S&P warns taxpayers could be forced to pump more capital into banks
THE taxpayer could yet have to find more capital for the banks unless they can raise private funds and/or get rid of loss-making tracker mortgages, the second-largest ratings agency says.
An analysis by Standard & Poor's (S&P) says the Government and the banks could be locked together financially for several years. Things could improve if the EU's European Stability Mechanism (ESM) were to buy the Government's stakes in the banks, or they were sold to foreign investors, which could bring general government debt below 100pc of GDP.
EU leaders pledged last summer to break the damaging loop between bank losses and government debt, but there has been little progress. However, hopes are rising of a deal with the ECB on the €30bn Anglo-Irish (now IBRC) promissory notes.
Such a deal could see S&P change the credit rating outlook for Ireland from "negative" – meaning the next change is likely to be downwards – to "stable", analyst Nigel Greenwood wrote.
"Of perhaps greater significance for many Irish banks, in our opinion, is the possibility that the Government may be able to engineer the transfer of uneconomic tracker residential mortgages from their balance sheets," the analysts say.
However, they warn that the losses to the banks if these mortgages were transferred at their fair value would knock a large hole in the banks' capital.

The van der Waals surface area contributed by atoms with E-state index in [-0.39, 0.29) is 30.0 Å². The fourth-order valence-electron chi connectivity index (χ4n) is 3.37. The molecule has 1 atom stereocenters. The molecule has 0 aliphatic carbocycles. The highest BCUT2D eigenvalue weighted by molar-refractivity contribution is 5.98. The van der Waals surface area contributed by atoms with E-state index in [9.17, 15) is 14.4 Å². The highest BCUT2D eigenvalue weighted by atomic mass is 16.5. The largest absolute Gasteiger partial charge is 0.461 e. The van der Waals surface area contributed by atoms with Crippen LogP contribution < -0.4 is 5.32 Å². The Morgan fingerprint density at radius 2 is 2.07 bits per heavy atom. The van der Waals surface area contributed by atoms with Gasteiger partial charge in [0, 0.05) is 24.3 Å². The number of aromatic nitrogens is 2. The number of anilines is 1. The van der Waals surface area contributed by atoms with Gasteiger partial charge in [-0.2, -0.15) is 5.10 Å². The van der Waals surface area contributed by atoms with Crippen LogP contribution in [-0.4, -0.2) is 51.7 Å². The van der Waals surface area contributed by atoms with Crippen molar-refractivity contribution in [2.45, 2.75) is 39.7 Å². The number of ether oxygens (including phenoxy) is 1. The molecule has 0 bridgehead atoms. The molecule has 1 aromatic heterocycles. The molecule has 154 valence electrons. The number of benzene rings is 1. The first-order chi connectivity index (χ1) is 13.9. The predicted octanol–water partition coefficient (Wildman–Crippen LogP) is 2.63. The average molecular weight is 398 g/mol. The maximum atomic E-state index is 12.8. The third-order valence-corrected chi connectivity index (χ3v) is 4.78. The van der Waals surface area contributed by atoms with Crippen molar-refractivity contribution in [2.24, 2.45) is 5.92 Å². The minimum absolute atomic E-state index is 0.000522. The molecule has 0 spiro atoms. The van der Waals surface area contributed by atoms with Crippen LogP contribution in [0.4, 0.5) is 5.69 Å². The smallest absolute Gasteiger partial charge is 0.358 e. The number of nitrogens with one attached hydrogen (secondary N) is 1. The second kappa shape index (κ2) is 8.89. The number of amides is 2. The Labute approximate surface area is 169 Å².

S&P takes a conservative view of the economic risks to Ireland.
"We see significant risks associated with Ireland's current high deficits and debt burden, and the challenge of complying with the EU/ IMF fiscal adjustment programme still persists," the report says.
"Our projected risk-adjusted capital (RAC) range in the next 18-24 months for AIB and BOI is 3-3.5pc and 3.5-4pc respectively."
Unlike fellow ratings agency Fitch, S&P does not build in further large falls in house prices.
"We assume that house prices in nominal (cash) terms will be about 1pc lower in 2013 than in 2012, and that they could be flat in 2014," it says.
It expects economic output (GDP) to grow by 1.2pc this year, and average 2.5pc over 2014-2016.
Merrion Economics takes a somewhat more optimistic view, forecasting that GDP will rise by 1.6pc this year and 2.8pc in 2014.
Chief economist Alan McQuaid thinks the underlying budget deficit will come in below the target of 7.5pc of GDP, allowing Ireland to successfully exit the bailout programme at the end of the year.